Fentanyl addiction has risen to epidemic levels in the US and elsewhere. We need addiction and withdrawal treatment that resolves side effects and doesn’t just substitute one addictive drug for another.
Many who died from fentanyl did not know that is what they were ingesting. As a powder or liquid, or scraped from a pain patch it can be easily combined into other drugs. It is a cheap drug to manufacture and it is deadly.
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Alternative to Meds has been an opiate withdrawal help authority for over 15 years. We have published evidence regarding our success. After an addiction to opiates, we aim to help the body get back to balance by addressing many factors that support healing. There is a possible journey back to vibrant health. Addiction to pain medication as well as recreational use of opiates can be recovered from if you go broad enough and deep enough in your healing journey. We can help.
15 Years Experience by Professionals Who Understand Your Journey.
Other side effects are common such as skin reactions such as burning, itching, hives, rashes, numbness, tingling, swelling (especially around the site of a fentanyl patch the skin can be red and itchy).
Other drug effects include these:
Drowsiness, groggy feeling
Loss of appetite
Insomnia, trouble staying asleep
Dry mouth, hoarseness
Sexual dysfunction, loss of libido
Tremors, uncontrolled shaking (i.e., in the hands or legs)
Difficult or painful urination
Swelling of the eyes, mouth, tongue, ankles, or other body parts
Some side effects of fentanyl can be extremely severe, requiring medical intervention at once. Call for help, by ambulance if necessary, if the following symptoms appear:
Difficulty breathing, the chest does not rise, shallow breathing
Fainting, syncope, weakness
Fever accompanied by tachycardia, sweating, vomiting, and mental confusion
Stiff or rigid muscles, twitching muscles, loss of balance or coordination
Fentanyl Withdrawal Symptoms
Fentanyl withdrawal symptoms are similar to heroin and other opiate drugs. Dehydration caused by loss of bodily fluids is of particular concern during withdrawal from opiates of any kind. Withdrawal symptoms may range from mild to severe.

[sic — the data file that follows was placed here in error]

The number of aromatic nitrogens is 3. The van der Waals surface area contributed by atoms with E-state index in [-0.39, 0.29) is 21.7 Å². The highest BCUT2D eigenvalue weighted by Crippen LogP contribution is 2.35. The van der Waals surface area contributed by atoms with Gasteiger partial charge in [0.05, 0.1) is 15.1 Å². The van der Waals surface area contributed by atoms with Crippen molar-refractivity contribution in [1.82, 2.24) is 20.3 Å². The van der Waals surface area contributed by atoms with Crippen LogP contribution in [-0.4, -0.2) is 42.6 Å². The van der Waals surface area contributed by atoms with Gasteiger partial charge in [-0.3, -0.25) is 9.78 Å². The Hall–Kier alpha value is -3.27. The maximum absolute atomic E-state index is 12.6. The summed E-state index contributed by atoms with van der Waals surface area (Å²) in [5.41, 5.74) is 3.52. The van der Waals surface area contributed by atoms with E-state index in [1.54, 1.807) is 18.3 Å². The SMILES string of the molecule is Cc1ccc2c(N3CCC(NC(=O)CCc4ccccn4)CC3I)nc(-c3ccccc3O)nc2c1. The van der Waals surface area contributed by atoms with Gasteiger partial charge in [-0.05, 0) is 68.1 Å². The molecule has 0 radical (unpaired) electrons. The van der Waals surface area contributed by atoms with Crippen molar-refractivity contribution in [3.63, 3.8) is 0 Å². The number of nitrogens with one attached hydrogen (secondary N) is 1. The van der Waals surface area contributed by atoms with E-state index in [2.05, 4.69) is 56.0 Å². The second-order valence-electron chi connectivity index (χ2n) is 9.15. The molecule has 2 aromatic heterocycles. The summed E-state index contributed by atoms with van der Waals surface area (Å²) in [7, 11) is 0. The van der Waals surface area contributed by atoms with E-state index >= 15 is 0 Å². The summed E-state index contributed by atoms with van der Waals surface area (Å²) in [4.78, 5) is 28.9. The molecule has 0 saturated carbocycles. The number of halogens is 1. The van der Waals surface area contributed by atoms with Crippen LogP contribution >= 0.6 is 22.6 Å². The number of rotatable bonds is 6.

Fentanyl withdrawal symptoms include:
Dysphoria, general malaise
Clammy skin, excessive sweating
Cramping, particularly in the stomach or abdomen
Intense aches and pains, muscle spasms, deep bone pain
These effects tend to begin about 12 to 30 hours after the last opioid dose taken. These effects will intensify over a number of days, and then begin to ease.
Without restorative support and a thorough health overhaul, It may take several months to start to feel normal again. There is more information on treatment below. We provide methods to significantly accelerate the healing period.
What Is Fentanyl Used for?
Fentanyl is a pain medication designed for use in specific types of scenarios, including:
As a potent pain reliever where rapid relief is necessary for severe pain
When morphine or other opioids no longer work for chronic pain
In cancer patients over the age of 18 who are opioid-tolerant
Treatment for patients with post-surgical pain
Recreational use to bring about feelings of euphoria and relaxation
Fentanyl, when used for recreational purposes, is commonly mixed with other opiates or illicit substances. Mixing alcohol or any other depressant drug significantly compounds the likelihood of overdose and fatality as it compromises the central nervous system. Because of the effects on the respiratory system and heart, and the unknowns related to drugs manufactured through the underground and sold on the street, the risk for injury and death due to overdose is exceptionally high.1
Many deaths from fentanyl occur in first time users, or those using for only a short time, as they are unaware of the drug’s powerful depressant effects. However, drug use comes with risk. For example, there is no way of knowing whether heroin purchased contains fentanyl, knowing its strength or concentration, or if fentanyl is present as a lacing agent. Fentanyl pills often come from unregulated labs. Apart from the deaths due to overdose from pure fentanyl, a high percentage of fentanyl deaths are traced to the dangerous additive effects from laced heroin or when combined with other drugs.